Imagine being able to monitor your patients’ mobility and health with the help of small sensors and personalized algorithms – on a daily basis, without them having to come to your clinic regularly and at predetermined intervals. Impossible? Not according to the Innovative Medicines Initiative, who dedicated 25.4 million euro of public money to this endeavor, matched by 23.6 million euro from EFPIA (European Federation of Pharmaceutical Industries and Associations). The one project selected for funding is MOBILISE-D, led by the University of Newcastle Upon Tyne and Novartis. With an allocated budget of 2.16 million euro, NTNU is a significant player in this large consortium that consists of 35 public and private partners.
The NTNU team behind the project is part of the Gold Card group in Health Technology at the Faculty for Medicine and Health Sciences, and has several central tasks in the 5-year project. “We are responsible for following one of the largest patient cohorts in the project, and leader for stakeholder engagement and dissemination of the project results”, says professor Beatrix Vereijken, Department of Neuromedicine and Movement Science, who is heading the NTNU team. In Trondheim, 250 hip-fracture patients will be followed over 2 years, during which their daily-life mobility will be mapped to improvements - or deterioration - in their health.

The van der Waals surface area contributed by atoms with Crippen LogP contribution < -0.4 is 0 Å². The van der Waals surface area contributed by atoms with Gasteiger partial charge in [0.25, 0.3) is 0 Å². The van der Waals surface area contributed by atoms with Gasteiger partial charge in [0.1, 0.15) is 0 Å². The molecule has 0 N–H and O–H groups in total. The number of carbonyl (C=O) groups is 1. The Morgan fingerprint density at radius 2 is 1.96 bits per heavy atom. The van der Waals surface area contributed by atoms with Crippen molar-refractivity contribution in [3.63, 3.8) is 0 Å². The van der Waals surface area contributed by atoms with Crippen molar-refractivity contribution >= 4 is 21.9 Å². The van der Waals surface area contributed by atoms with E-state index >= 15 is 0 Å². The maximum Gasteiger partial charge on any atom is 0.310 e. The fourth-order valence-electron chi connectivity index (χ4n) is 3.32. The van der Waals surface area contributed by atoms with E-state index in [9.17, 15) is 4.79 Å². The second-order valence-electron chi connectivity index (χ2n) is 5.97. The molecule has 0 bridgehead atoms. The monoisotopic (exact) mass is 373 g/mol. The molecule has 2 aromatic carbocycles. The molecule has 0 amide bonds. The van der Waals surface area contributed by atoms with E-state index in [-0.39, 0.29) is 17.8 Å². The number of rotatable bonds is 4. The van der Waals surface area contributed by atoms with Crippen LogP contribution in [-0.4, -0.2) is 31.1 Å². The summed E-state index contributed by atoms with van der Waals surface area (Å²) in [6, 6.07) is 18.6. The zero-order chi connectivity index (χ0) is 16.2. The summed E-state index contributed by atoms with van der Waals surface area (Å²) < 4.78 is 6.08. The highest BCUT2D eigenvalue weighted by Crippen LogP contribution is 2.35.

The results of MOBILISE-D will facilitate drug development, develop a roadmap for clinical implementation of innovative tools to identify, stratify and monitor disability in patients, and enable cost effective, wide access to clinical management and personalized healthcare.
“This is a unique and exciting opportunity for NTNU researchers to broaden our collaboration with global pharmaceutical industry. Stay tuned, you will hear more from us!”
This release was first published 15 Nov 2018 by NTNU.